What's On

Heads Up, The Melbourne Planetarium Extended Its After-Hours, Adults-Only Stargazing Sessions

By Ioana Dragnef
4th Sep 2019

Has there ever been a better excuse to visit Melbourne Planetarium than an adults-only, after-hours stargazing session? We think not.

Every Friday night until 27 December, the Melbourne Planetarium reawakens after hours with a stellar line-up of film screenings on their huge domed ceiling. There will be two screenings: one at 7:30 pm and one at 9 pm, but don’t get too confident in your last-minute planning abilities, because they tend to sell out pretty quickly—you'll want to get in on that star-gazing action as soon as possible.

The 7:30 pm session focuses on astronomy and also features a presenter-led tour through the night sky called What’s In The Sky Tonight? Stare down dark matter, check in with the Milky Way and keep an eye out for any asteroids Bruce Willis might want to drill through.

The 9 pm session features an art film offering an immersive voyage into unseen worlds, aka we’re going to talk about aliens and all that fun “are we alone in the universe” stuff. Plus, there will be booze, and no screaming children, so it sounds like a win-win.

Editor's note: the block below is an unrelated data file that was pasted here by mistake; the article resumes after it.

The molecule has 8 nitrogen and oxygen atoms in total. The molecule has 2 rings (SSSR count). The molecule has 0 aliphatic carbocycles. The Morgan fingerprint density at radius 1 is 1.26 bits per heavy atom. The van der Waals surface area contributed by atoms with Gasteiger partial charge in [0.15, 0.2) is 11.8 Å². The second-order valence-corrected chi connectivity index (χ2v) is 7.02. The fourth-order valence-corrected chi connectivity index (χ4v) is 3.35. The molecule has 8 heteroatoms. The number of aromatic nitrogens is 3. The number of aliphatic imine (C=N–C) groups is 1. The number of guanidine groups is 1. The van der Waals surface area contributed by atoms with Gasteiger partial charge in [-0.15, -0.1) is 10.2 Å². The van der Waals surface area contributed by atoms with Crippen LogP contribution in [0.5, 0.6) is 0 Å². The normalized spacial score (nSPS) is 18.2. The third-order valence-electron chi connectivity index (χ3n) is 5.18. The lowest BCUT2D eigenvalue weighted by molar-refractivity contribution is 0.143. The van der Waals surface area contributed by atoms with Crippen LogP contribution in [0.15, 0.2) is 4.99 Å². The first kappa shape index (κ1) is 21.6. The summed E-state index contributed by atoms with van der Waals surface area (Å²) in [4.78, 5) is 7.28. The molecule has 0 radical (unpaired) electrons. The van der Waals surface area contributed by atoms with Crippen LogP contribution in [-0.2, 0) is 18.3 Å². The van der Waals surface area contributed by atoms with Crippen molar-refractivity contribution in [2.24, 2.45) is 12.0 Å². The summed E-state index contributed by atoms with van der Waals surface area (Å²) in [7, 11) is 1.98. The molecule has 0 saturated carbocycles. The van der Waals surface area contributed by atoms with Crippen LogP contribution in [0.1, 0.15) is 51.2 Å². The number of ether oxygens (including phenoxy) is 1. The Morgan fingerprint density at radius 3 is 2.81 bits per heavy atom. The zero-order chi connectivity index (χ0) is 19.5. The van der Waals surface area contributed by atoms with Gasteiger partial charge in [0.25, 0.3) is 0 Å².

Plus in December, you can expect a mind-melting explosion of psychedelic visuals inspired by Pink Floyd, featuring the entire 1973 'Dark Side of the Moon' album in glorious 5.1 surround sound, with retro abstract projections on the full dome enveloping the entire audience to create a truly astounding experience.

The whole pondering-the-universe-with-a-drink-in-hand thing will only set you back $25 per person, per session ($22 concession), which is totally worth it considering you might score a fun epiphany or hit a brick wall of existential dread. Whatever floats your boat, really. 

And while it is unlikely that aliens will abduct you during these sessions, we suggest you keep a sharp eye out just in case.

The Details

What: Planetarium Nights
When: Every Friday until 27 December 2019
Where: Scienceworks, 2 Booker Street, Spotswood
For more info, click
here.

Image credit: Scienceworks

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